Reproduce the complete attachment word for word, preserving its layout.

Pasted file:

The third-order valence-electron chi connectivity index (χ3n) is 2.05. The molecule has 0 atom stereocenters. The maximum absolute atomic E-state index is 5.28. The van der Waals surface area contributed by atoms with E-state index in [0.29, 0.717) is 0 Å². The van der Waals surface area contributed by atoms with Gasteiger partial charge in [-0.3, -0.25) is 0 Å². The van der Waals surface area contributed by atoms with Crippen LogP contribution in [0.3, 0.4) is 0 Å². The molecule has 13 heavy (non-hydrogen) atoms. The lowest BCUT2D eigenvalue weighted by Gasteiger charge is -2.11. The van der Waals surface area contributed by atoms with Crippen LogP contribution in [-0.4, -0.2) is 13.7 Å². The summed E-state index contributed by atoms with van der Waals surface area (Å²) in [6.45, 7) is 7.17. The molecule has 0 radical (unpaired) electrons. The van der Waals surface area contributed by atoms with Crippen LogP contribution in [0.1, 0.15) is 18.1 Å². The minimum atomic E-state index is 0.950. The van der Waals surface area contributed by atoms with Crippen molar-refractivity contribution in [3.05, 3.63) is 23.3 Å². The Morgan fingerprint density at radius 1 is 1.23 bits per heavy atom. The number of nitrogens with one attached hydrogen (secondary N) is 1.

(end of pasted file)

The third-order valence-electron chi connectivity index (χ3n) is 2.05. The molecule has 0 atom stereocenters. The maximum absolute atomic E-state index is 5.28. The van der Waals surface area contributed by atoms with E-state index in [0.29, 0.717) is 0 Å². The van der Waals surface area contributed by atoms with Gasteiger partial charge in [-0.3, -0.25) is 0 Å². The van der Waals surface area contributed by atoms with Crippen LogP contribution in [0.3, 0.4) is 0 Å². The molecule has 13 heavy (non-hydrogen) atoms. The lowest BCUT2D eigenvalue weighted by Gasteiger charge is -2.11. The van der Waals surface area contributed by atoms with Crippen LogP contribution in [-0.4, -0.2) is 13.7 Å². The summed E-state index contributed by atoms with van der Waals surface area (Å²) in [6.45, 7) is 7.17. The molecule has 0 radical (unpaired) electrons. The van der Waals surface area contributed by atoms with Crippen LogP contribution in [0.1, 0.15) is 18.1 Å². The minimum atomic E-state index is 0.950. The van der Waals surface area contributed by atoms with Crippen molar-refractivity contribution in [3.05, 3.63) is 23.3 Å². The Morgan fingerprint density at radius 1 is 1.23 bits per heavy atom. The number of nitrogens with one attached hydrogen (secondary N) is 1.